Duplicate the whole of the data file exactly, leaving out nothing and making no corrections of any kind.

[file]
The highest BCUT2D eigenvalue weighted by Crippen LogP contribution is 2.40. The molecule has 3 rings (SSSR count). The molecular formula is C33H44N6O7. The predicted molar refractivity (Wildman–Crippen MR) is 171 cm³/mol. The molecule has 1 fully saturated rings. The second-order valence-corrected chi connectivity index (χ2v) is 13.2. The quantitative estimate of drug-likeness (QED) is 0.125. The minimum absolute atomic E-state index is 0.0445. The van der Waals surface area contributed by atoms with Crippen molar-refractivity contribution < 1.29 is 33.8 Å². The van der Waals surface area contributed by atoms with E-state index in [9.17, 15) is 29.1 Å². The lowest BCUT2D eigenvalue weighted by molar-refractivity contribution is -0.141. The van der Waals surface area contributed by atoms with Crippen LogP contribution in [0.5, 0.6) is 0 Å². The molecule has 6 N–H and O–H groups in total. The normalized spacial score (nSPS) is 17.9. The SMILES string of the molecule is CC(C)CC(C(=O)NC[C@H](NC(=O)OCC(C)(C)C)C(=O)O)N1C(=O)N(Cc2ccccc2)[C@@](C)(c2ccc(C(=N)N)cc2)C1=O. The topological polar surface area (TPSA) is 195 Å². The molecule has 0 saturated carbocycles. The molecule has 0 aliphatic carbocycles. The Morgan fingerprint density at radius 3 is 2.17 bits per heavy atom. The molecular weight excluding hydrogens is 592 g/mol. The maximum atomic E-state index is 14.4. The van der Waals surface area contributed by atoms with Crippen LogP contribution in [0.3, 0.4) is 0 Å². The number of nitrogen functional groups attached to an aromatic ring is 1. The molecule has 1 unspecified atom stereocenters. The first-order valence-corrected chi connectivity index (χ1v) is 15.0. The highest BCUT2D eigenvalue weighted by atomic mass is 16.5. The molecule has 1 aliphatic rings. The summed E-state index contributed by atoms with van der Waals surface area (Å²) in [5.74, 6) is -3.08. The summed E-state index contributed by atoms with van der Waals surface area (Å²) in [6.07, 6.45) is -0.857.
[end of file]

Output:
The highest BCUT2D eigenvalue weighted by Crippen LogP contribution is 2.40. The molecule has 3 rings (SSSR count). The molecular formula is C33H44N6O7. The predicted molar refractivity (Wildman–Crippen MR) is 171 cm³/mol. The molecule has 1 fully saturated rings. The second-order valence-corrected chi connectivity index (χ2v) is 13.2. The quantitative estimate of drug-likeness (QED) is 0.125. The minimum absolute atomic E-state index is 0.0445. The van der Waals surface area contributed by atoms with Crippen molar-refractivity contribution < 1.29 is 33.8 Å². The van der Waals surface area contributed by atoms with E-state index in [9.17, 15) is 29.1 Å². The lowest BCUT2D eigenvalue weighted by molar-refractivity contribution is -0.141. The van der Waals surface area contributed by atoms with Crippen LogP contribution in [0.5, 0.6) is 0 Å². The molecule has 6 N–H and O–H groups in total. The normalized spacial score (nSPS) is 17.9. The SMILES string of the molecule is CC(C)CC(C(=O)NC[C@H](NC(=O)OCC(C)(C)C)C(=O)O)N1C(=O)N(Cc2ccccc2)[C@@](C)(c2ccc(C(=N)N)cc2)C1=O. The topological polar surface area (TPSA) is 195 Å². The molecule has 0 saturated carbocycles. The molecule has 0 aliphatic carbocycles. The Morgan fingerprint density at radius 3 is 2.17 bits per heavy atom. The molecular weight excluding hydrogens is 592 g/mol. The maximum atomic E-state index is 14.4. The van der Waals surface area contributed by atoms with Crippen LogP contribution in [0.3, 0.4) is 0 Å². The number of nitrogen functional groups attached to an aromatic ring is 1. The molecule has 1 unspecified atom stereocenters. The first-order valence-corrected chi connectivity index (χ1v) is 15.0. The highest BCUT2D eigenvalue weighted by atomic mass is 16.5. The molecule has 1 aliphatic rings. The summed E-state index contributed by atoms with van der Waals surface area (Å²) in [5.74, 6) is -3.08. The summed E-state index contributed by atoms with van der Waals surface area (Å²) in [6.07, 6.45) is -0.857.